In Journal of nanobiotechnology
BACKGROUND : Microtubules (MTs) are highly dynamic tubular cytoskeleton filaments that are essential for cellular morphology and intracellular transport. In vivo, the flexural rigidity of MTs can be dynamically regulated depending on their intracellular function. In the in vitro reconstructed MT-motor system, flexural rigidity affects MT gliding behaviors and trajectories. Despite the importance of flexural rigidity for both biological functions and in vitro applications, there is no clear interpretation of the regulation of MT flexural rigidity, and the results of many studies are contradictory. These discrepancies impede our understanding of the regulation of MT flexural rigidity, thereby challenging its precise manipulation.
RESULTS : Here, plausible explanations for these discrepancies are provided and a new method to evaluate the MT rigidity is developed. Moreover, a new relationship of the dynamic and mechanic of MTs is revealed that MT flexural rigidity decreases through three phases with the growth rate increases, which offers a method of designing MT flexural rigidity by regulating its growth rate. To test the validity of this method, the gliding performances of MTs with different flexural rigidities polymerized at different growth rates are examined. The growth rate-dependent flexural rigidity of MTs is experimentally found to influence the pattern formation in collective motion using gliding motility assay, which is further validated using machine learning.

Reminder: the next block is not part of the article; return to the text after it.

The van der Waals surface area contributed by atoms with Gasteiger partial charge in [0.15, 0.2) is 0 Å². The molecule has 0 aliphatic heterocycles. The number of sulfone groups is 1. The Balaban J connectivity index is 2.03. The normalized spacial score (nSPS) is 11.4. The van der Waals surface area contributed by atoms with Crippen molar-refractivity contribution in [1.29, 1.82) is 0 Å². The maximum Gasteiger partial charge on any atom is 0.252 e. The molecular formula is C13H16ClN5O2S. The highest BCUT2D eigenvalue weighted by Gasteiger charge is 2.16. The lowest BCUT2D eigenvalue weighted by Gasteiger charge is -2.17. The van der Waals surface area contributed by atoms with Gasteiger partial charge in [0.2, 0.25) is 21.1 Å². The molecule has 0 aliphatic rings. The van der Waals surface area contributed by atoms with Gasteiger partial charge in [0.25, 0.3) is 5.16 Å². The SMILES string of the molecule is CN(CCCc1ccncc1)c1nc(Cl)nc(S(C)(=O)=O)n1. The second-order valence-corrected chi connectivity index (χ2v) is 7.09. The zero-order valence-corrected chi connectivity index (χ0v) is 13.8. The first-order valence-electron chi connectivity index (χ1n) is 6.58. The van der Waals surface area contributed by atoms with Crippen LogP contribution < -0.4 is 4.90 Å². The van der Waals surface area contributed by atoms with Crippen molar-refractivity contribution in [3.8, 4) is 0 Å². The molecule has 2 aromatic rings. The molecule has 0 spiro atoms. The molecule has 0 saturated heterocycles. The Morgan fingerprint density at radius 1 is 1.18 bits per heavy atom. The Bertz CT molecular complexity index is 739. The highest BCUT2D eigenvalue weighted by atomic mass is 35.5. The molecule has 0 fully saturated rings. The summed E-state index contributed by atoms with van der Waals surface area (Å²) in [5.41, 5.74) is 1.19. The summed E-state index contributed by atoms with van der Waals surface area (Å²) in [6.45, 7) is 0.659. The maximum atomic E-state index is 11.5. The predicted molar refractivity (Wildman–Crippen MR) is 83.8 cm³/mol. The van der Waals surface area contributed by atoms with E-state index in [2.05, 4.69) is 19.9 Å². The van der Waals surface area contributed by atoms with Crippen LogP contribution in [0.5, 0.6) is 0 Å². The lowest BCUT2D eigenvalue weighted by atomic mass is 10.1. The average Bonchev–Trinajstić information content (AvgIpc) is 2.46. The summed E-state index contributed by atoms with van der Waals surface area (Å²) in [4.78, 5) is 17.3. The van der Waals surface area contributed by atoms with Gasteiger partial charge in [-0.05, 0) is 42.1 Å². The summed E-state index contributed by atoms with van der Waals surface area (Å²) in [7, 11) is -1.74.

CONCLUSION : Our study establishes a robust quantitative method for measurement and design of MT flexural rigidity to study its influences on MT gliding assays, collective motion, and other biological activities in vitro. The new relationship about the growth rate and rigidity of MTs updates current concepts on the dynamics and mechanics of MTs and provides comparable data for investigating the regulation mechanism of MT rigidity in vivo in the future.
Zhou Hang, Isozaki Naoto, Fujimoto Kazuya, Yokokawa Ryuji
Collective motion, Flexural rigidity, Growth rate, Localization precision, Microtubule